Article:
Philip J. Goscienski, M.D.
Serving size has become a hot topic these days as the nation struggles with obesity and diabetes, major factors in the meltdown of healthcare financing. One proposed solution is for food manufacturers to make changes in their package labels so that consumers will know exactly how many servings they are getting in that container of ready-to-eat soup or bag of chips.
The food-watchers (a gentler term than food police) have their hearts in the right place. Americans do eat too much and exercise too little but it will take an enormous educational effort to reverse those trends. Not much will change until nutritionists and the USDA (United States Department of Agriculture) give up their traditional but ill-fitting definitions of a "serving."
Scientists need to have standards when they propose drug dosage, for instance. The standard male (154 pounds) weighs considerably more than the standard small female (95 pounds) but a lot less than a NFL linebacker (250 pounds or more) and it's obvious that an appropriate dose of a drug for the footballer would be too much for the woman. The same principle applies to food.
A standard serving of steak is 3 ½ ounces according to nutritonists but that's about one-third the size of even a small T-bone in most restaurants. Portion-control advocates suggest that a serving of meat or fish should be the size of one's palm, minus the fingers. In our examples above, the lady and the linebacker would get his or her appropriately-sized portion.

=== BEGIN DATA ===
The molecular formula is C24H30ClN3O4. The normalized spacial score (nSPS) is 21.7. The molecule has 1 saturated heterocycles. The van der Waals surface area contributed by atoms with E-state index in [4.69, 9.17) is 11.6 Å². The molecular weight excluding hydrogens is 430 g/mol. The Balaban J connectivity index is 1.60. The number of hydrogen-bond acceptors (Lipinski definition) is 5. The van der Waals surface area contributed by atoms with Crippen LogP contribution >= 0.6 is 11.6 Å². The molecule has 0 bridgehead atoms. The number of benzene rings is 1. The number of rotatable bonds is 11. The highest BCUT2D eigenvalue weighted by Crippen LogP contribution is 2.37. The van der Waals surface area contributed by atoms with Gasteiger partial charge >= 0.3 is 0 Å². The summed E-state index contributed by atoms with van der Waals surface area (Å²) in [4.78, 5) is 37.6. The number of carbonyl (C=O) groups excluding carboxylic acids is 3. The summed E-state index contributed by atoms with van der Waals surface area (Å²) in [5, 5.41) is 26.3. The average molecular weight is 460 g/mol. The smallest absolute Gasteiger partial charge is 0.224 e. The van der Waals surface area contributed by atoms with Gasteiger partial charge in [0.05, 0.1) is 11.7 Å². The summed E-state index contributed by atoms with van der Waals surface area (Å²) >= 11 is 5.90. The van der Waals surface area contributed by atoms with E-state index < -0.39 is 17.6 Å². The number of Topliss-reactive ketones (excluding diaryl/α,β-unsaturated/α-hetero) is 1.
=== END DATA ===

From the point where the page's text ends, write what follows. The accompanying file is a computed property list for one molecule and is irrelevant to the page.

A one-cup serving of cooked pasta is about the size of an average fist, a paltry amount compared with the 18-ounce mound of spaghetti that your local pizza parlor sets before you. Cooked vegetables, rice and fruit also call for a fist-sized serving. Two fists of leafy green salads or uncooked vegetables are appropriate. Use one handful for nuts and two handfuls for chips and popcorn. A portion of cheese should be about the size of one's thumb.
You're thinking: "This is a starvation diet!" It's not if you include at least two servings of vegetables and one serving of fruit at each meal. Add a couple of snacks between meals. A thumb-sized helping of peanut butter on a couple of crackers, a piece of fruit or a handful of nuts will stave off hunger pangs.
And you can still enjoy a serving of red wine (5 ounces) and an ounce of dark chocolate.
Philip J. Goscienski, M.D. is the author of Health Secrets of the Stone Age, Better Life Publishers 2005. Contact him at firstname.lastname@example.org.